At the B.A. Rudolph Foundation, because we know women of color are among the most likely to face professional barriers, we used external resources to support our race equity work, such as Equity in the Center’s resource hub, Foundation Review resources like this article on White Culture and Privilege, and the Annie E. Casey Foundation’s Race Equity and Inclusion Action Guide. The latter offers that, “advancing race equity and inclusion can sometimes seem daunting,” which is why we’ve sought advice and best practices to both do the work internally (e.g., holding conversations on whiteness, power, and privilege at the staff and board levels and prioritizing hiring women and people of color-owned vendors) and externally (e.g., conducting a thorough, external review of our grantmaking processes that resulted in changing our outreach and application processes to build equity into every step of our work).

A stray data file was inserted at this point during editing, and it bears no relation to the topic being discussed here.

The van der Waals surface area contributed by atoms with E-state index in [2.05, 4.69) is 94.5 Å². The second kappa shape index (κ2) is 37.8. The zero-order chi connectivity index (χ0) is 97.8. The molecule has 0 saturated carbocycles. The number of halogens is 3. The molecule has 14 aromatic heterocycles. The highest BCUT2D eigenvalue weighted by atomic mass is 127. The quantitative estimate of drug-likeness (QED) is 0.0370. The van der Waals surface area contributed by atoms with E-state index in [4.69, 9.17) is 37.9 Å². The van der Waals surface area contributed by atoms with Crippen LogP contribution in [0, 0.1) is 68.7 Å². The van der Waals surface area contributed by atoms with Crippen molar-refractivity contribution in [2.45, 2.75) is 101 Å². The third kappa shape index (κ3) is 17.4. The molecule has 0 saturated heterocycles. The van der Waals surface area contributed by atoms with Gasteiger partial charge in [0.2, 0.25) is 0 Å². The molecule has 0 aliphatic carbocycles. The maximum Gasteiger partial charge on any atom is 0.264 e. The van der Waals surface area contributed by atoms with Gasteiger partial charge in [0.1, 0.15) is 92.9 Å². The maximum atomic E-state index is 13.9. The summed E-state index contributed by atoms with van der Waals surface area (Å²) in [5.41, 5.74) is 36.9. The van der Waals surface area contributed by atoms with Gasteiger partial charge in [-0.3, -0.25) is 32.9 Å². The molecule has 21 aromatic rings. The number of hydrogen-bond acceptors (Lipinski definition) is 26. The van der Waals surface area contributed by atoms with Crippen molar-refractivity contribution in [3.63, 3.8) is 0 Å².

Our deeper understanding of these multiple inequalities and our sense of urgency around these issues also led our board to call for an expansion of our programming. In the words of one trustee, “We’ve been investing in the stock market. Now let’s invest in women.” So this month, we are announcing the launch of, a D.C.-based internship program focused on women’s leadership and professional development with equity at the forefront of its mission. This mission has become particularly paramount during the rise of the #MeToo era. EmpowHER translates our fierce dedication to ensuring every woman has the opportunity to reach her full potential into specific action. The program offers collegiate women a framework that’s designed to spark meaningful career advancement, develop leadership skills, and connect these women to a broader community to support their goals.